Congress eyeing law to absolve National Guard from repaying bonuses
October 27, 2016
WASHINGTON – Support was building on Capitol Hill on Thursday for a new law that could absolve some Army National Guard troops from repaying re-enlistment bonuses doled out during the Iraq and Afghanistan wars.
The top Republican and Democrat on the House Armed Services Committee said they are hoping to permanently protect troops and veterans from the National Guard’s controversial effort to collect the bonuses by passing legislation in the coming weeks as part of the annual defense budget.
A group of more than 100 House members – mostly Democrats – also sent a letter to the chamber’s leadership asking they move quickly to pass a law giving troops some relief.
After days of public outcry, the Pentagon on Wednesday temporarily halted the collection of the bonus payments of $15,000 or more and some education benefits from National Guard troops in California. Nearly 10,000 soldiers and veterans there could be affected.
However, the collections could resume in January when the Pentagon completes a review. The bonus issue also affects soldiers in other states. The Pentagon said Wednesday there are “dozens” of more cases outside of California but the National Guard had not released its figures as of Thursday morning.
“The servicemembers and families who received bonuses in good faith deserve to know they will be made whole, that the problem will be solved, and that those responsible will held accountable,” Rep. Mac Thornberry, R-Texas, Armed Services chairman, and Rep. Adam Smith, D-Wash., the panel’s ranking Democrat, said in a joint statement. “Congress must act to give them the peace of mind they have earned.”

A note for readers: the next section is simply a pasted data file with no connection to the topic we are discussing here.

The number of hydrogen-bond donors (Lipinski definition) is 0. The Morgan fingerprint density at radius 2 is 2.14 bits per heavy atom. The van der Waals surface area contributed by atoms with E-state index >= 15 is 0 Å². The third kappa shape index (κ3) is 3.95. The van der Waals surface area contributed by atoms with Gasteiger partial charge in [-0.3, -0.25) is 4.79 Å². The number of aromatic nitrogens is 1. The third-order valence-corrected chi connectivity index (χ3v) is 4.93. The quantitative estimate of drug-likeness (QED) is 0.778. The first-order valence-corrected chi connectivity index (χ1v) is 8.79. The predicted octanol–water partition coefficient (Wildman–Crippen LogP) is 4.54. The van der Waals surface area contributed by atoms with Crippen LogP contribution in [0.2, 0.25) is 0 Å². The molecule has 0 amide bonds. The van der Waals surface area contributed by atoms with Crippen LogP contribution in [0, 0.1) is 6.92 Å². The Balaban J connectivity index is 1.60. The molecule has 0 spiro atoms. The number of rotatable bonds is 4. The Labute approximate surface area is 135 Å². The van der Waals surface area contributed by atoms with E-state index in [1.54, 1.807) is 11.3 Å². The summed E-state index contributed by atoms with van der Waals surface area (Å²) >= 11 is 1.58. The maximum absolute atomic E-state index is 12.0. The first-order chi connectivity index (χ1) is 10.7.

The group of House lawmakers made a similar plea in their letter to House Speaker Paul Ryan and Minority Leader Nancy Pelosi – and acknowledged the scandal could expand outside of California.
“Although the full scale of this matter is still unclear, the National Guard Bureau has acknowledged that overpayments have occurred in every state during the height of the wars in Iraq and Afghanistan,” the group wrote. “Any permanent solution should also make servicemembers whole who have already repaid the department.”
The bonuses and incentives under consideration in California are worth about $40-$50 million and were given out beginning in 2005 to boost troop numbers during the wars.
Any legislative fix will also require support in the Senate.
Sen. John McCain, R-Ariz., the chairman of the Armed Services Committee, called the Pentagon freeze “long overdue” but said the situation is still unacceptable.
“Thousands of servicemembers and their families, whose lives have been disrupted through no fault of their own, are still waiting for certainty that this problem will be fixed,” McCain said in a prepared statement.
He said he would work with the Senate on possible solutions. McCain sponsored legislation last year that banned the National Guard and other services from “paid patriotism” troop tributes at professional sporting events, which was the latest in a string of recruiting scandals for the service.
Defense Secretary Ash Carter said Wednesday that the Pentagon is conducting a review of the Army National Guard bonuses that it expects to complete by January, and is aiming to resolve all of the California bonus and education benefit cases by July.
The temporary freeze did not satisfy some veteran organizations. Brian Duffy, national commander of the Veterans of Foreign Wars, said the Pentagon move “doesn’t go deep enough.”